From Texas: The Land of Beginning Again, The Romance of the Brazos
Published in 1952
Transcribed by Linda J. Nichols
At last we come to Hood County. The waters of the Brazos wind through the middle of it, passing Granbury, the county-seat, where one remarks the ancient court-house in the plaza. Pausing by the banks of the Brazos where the steel bridge crosses we gaze upon the magnificence of Comanche Peak.
It is an awe-inspiring pile of masonry, high and visible for miles around. It is a long, flat mountain with a leveled top. Much history has been made on and about it. Little of it has been recorded.
Back in the 1830’s on the earliest maps of this country, the surveys showed the peak. It acted as a marker and aiming-point for the surveyors and cartographers. The Santa Fé Expedition guided on it and crossed the Brazos near it.
The county was not created until 1866. Lipan in the northwest corner was named for the Indians who dwelt near here…Thorp Springs [sic], an early college town, was where the foundations of Texas Christian University, now at Fort Worth, were laid…Cresson is a rancher’s cross-roads town…Acton has the cemetery where Davy Crockett’s widow lies buried…Tolar is where the Norse folk abound to indulge in hard-ground agriculture…Mambrino is a farmer’s hamlet nestling among the high oaks.
The Texas Republic Congress on January 14, 1843 passed a law setting up a military post near Comanche Peak and Torrey’s Trading Station on Tehuacana Creek. This was done in 1844 and Fort Spunky came into being. An Indian agent was stationed here and it was used as a fort-settlement until Fort Belknap came along farther west in the 1840’s.
They claim that Indian smoke-signals went up often from Comanche Peak and were visible for a great distance away. The Indians could do strange things with smoke…make it go straight up despite a cross-wind that was blowing at the time, or make it spread out, or spiral flat at the top, or disappear in a sudden puff.
“If you’d see one of them signals,” says Uncle Ed, wrapping his thin legs about each other and crossing his elbows on his knees, “you wuz boun’ to see another un answerin’ him from a hill way off yonder.”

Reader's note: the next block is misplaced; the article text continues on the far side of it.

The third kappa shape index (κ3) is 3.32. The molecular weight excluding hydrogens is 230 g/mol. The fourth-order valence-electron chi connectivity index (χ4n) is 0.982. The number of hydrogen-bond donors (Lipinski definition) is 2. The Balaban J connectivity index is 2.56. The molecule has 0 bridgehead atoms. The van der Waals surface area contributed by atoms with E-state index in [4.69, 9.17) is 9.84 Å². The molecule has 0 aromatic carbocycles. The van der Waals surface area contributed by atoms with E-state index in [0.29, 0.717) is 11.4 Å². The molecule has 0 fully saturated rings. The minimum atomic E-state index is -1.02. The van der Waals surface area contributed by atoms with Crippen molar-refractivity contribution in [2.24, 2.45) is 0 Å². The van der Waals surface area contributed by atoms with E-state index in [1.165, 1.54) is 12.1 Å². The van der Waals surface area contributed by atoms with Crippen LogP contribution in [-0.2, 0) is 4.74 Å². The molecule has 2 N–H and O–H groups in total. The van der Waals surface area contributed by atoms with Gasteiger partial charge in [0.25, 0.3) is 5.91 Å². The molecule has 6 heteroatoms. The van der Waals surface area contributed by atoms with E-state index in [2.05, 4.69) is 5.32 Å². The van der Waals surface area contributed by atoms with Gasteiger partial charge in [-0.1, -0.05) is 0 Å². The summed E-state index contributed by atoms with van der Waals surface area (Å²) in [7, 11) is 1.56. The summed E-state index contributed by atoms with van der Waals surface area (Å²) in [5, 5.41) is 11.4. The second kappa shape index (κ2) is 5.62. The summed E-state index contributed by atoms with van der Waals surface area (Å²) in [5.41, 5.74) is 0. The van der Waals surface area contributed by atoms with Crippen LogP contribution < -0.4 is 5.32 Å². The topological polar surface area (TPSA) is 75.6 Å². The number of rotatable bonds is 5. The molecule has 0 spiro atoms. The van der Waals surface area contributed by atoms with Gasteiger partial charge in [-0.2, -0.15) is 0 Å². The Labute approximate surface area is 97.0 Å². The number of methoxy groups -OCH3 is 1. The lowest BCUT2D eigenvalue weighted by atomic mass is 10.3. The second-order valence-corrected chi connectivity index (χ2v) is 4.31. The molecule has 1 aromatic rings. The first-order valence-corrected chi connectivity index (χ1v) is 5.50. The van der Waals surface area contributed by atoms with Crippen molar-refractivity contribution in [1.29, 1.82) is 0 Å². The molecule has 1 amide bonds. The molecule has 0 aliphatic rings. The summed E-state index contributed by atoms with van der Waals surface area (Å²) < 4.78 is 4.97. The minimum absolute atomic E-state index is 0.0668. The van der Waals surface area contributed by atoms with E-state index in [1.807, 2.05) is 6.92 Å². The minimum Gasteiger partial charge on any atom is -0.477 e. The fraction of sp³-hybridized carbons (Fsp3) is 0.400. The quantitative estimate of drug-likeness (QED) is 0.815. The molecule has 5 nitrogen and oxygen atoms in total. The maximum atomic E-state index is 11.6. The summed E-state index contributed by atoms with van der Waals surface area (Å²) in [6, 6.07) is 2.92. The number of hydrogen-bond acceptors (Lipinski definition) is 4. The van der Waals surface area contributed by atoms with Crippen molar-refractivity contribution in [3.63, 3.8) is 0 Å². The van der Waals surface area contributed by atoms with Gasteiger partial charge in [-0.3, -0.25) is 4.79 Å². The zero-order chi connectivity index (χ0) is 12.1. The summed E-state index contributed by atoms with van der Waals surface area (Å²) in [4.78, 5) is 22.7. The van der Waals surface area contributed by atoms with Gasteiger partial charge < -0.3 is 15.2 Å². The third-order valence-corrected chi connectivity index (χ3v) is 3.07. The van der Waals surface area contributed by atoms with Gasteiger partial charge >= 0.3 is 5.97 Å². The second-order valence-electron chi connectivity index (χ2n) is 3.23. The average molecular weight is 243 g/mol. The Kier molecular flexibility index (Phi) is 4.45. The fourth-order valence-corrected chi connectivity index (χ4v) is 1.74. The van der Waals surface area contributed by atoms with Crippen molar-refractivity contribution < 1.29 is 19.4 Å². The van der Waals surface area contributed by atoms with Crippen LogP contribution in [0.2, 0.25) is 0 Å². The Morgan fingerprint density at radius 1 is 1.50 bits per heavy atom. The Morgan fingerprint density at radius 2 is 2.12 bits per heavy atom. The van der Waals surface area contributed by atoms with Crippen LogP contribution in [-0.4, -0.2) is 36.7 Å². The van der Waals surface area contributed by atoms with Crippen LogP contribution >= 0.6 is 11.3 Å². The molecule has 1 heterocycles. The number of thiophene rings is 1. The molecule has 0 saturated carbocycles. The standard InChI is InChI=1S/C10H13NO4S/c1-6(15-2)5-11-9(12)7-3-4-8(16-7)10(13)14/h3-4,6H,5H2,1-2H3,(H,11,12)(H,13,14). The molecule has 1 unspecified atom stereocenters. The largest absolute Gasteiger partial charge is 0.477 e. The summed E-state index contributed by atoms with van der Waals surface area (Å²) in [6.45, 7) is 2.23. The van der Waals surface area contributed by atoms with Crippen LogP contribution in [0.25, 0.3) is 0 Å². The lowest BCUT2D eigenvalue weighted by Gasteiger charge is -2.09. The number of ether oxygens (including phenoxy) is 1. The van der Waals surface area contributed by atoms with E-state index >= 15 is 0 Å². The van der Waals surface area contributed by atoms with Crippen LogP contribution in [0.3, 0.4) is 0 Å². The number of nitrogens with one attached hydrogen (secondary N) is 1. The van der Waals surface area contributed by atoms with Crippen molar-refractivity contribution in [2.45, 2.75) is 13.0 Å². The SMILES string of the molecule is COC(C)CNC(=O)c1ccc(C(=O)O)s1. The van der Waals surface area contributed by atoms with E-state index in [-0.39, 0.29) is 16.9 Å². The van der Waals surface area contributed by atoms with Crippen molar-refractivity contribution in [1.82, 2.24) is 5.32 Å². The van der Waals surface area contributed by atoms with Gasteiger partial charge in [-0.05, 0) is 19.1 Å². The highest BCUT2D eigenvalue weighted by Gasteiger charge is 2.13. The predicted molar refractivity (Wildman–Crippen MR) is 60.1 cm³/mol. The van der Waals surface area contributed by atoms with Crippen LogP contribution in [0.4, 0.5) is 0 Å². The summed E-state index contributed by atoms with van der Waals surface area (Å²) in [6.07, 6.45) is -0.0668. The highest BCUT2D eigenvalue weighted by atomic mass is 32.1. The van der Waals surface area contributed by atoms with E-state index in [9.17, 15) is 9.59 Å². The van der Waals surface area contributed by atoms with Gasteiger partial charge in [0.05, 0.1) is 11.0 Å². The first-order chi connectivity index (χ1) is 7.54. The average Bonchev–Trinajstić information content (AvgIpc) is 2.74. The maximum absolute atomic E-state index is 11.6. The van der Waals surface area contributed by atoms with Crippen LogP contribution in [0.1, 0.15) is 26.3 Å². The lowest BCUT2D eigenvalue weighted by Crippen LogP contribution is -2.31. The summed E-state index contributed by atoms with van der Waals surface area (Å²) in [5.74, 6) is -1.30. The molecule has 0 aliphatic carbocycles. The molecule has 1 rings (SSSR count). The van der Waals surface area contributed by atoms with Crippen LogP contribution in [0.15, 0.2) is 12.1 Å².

“Did they ever teach y’all how to handle smoke, Uncle Ed?” a goggle-eyed youngster at the Reunion asks.
“Nope,” the old man spits emphatically. “The redskins war plenty particular not to learn no white man them tricks. But we got so we could figger them out after we’d see’d them purty often. They could say anything they wuz a mind to. I’ve see’d three or fo’ signals in the air at one time.”
Hood County is in the very heart of the Grand Prairie. The oaks and sturdy pecans abound. Mesquite in the flats and cedar on the bald knobs…hardy land with many a bare stretch…treeless for miles and then thick woods. High hills…Johnson’s Peak, Top Mountain and Little Round Top…but none as high and imposing as old Comanche!
They have drilled and drilled in Hood for oil and sometimes they get “showings.” The wild-catters still persists [sic].
We pick up Indian lore as we go along. Flacco, Chief of the Lipans, was a brave and friendly ally of the whites, but Castro was a mean and unreliable old redskin who followed along after him…They had a fight near Hanna’s Mill on the Paluxy when fifteen settlers shot it out with twenty Indians and the whites won—with not a dead man on either side! Nathan Holt in 1859 was out looking for his cattle on the bank of the Brazos and the murdering Indians killed him and shot his horse full of arrows, just for meanness, sending the crazed animal galloping home to the cabin with the terrible news to Nate’s little family. The Indians did really scalp a Negro here once, no matter what the tradition says, for back in 1863 when Jeremiah Green and five white men were out hunting cattle and were set upon by sixteen Indians every white man was killed. Jerry, the Negro slave, was found wandering about, his scalp lifted. He died a few days later. Seven Lipans came through here heading down east on Squaw Creek and gathered up about two hundred settlers’ horses, but a posse of settlers came out of Thorp Settlement and pursued them. They came up on them in a ravine, where they had taken refuge, surrounded and killed every last one. Wilbarger says they scalped every dead Indian except a squaw who was discovered disguised in man’s clothing. Two whites were wounded and one of them died later on. They named Squaw Creek after this occurrence.
Today it is pleasant and peaceful along the banks and you can find many a good fishing-spot or swimming-hole in old Hood. The pastures are green and the shade of the trees inviting. No great industry, just a seasonal income for farmer and rancher.
Texas: The Land of Beginning Again, The Romance of the Brazos. Written by Julien Hyer. 1952: Texian Press, Waco, Texas.